It's certainly that within the realm of tennis, but there are other contenders in sport in general I think. Winning the rugby world cup in 2003 for instance, was a display of the same kind of excellence. No doubt there are one or two other examples 'within living memory'.I've seen that the BBC are asking people if they think this could be the greatest achievement in British sport in living memory.
But I suppose the English team were pretty highly regarded at the time, so not so much of a shock value there, surely?It's certainly that within the realm of tennis, but there are other contenders in sport in general I think. Winning the rugby world cup in 2003 for instance, was a display of the same kind of excellence. No doubt there are one or two other examples 'within living memory'.
Spoken like a true tennis legend Mr. Rafa ZambuniPinsett and Redgrave winning four consecutive Olympic gold medals in rowing is also up there. And what about Stokes batting to 135 unbeaten to win the test at Headingly. Come to think of it, there are a good number of great performances both individual and at team level, and despite the miserable performance of our football team, the country has been able to bask in the glory of a great number of outstanding sporting achievements 'within living memory' to use Alex's definition. I would take nothing away from Radicanu's wonderful win, but there is definitely a bit of hyperbole in the media.
Personally, I find it difficult to find anything to say that hasn't already been said ad nauseam by the media. I note that the stream of repetitive verbiage is still going on, and will doubtless continue at least until she has returned to Blighty to give interviews.Hope it's OK to resurrect this, but it seems strange to me that there's no talk here on Raducanu's victory in the US Open.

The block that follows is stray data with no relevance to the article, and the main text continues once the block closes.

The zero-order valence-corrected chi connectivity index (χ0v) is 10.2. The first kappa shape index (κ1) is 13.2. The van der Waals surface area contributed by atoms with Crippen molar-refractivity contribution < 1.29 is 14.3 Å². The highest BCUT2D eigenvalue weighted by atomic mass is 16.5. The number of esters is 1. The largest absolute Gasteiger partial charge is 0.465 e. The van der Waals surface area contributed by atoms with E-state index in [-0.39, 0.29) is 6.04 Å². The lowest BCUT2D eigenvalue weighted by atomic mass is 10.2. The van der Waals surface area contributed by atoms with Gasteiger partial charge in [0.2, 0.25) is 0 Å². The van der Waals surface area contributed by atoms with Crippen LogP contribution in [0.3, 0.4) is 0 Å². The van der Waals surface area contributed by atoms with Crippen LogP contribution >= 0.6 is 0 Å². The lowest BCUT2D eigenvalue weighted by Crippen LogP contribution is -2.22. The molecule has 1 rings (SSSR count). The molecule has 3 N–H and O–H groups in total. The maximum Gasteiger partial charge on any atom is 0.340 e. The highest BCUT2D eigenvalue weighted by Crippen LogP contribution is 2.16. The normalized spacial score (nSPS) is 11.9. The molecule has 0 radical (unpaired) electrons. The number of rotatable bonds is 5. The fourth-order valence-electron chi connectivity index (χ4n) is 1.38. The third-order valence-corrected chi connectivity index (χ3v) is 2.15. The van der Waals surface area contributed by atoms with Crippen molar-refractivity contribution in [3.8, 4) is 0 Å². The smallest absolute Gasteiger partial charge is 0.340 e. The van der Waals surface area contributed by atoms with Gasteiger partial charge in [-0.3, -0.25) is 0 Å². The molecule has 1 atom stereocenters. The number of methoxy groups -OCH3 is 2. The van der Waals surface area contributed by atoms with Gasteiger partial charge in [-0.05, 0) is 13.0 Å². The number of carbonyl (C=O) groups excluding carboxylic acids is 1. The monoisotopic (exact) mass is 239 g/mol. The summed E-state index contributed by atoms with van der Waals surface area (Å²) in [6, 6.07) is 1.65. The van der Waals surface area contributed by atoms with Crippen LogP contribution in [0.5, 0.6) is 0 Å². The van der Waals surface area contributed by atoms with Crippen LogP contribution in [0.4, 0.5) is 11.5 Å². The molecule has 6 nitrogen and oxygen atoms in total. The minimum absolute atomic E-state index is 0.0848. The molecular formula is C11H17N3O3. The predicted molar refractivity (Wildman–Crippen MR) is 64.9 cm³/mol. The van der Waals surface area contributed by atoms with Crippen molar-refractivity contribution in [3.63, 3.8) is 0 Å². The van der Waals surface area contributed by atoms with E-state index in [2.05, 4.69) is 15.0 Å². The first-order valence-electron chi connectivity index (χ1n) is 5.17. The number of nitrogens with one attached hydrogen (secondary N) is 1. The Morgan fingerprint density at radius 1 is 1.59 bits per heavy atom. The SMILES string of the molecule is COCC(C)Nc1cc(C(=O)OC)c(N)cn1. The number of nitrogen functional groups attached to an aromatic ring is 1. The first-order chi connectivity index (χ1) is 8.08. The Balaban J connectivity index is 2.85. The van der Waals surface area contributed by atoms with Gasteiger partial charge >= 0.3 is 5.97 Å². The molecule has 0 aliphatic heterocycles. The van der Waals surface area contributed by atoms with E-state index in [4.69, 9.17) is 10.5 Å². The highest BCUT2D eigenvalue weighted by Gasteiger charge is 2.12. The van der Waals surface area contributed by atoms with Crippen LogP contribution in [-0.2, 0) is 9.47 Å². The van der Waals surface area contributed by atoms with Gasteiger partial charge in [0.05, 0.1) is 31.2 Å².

Indeed, if not at the top, given that it was achieved by a squad of players who were all born within 30 miles of Celtic Park. Something that I can safely predict will never be achieved again (obviously meaning that the winning squad are all born within 30 miles of their team's stadium ).I think a Celtic supporter would say that their winning the European Cup in 1967 should also be on that list.
Not so sure about that one as Froome was following team orders and could have won the tour himself that year. In the cycling world I'd go for Graeme Obree's achievements in taking the hour record twice (the first time only several hours after his initial, failed, attempt, as he had booked the track for 24 hours). Each time he was still an amateur cyclist. He also won the world pursuit championship twice (once as an amateur and once after turning pro). And just about everything he did was met with official opposition.Can't believe the BBC missed off Bradley Wiggins and his winning the Tour de France in 2012. I believe he was the first Briton to do that as well...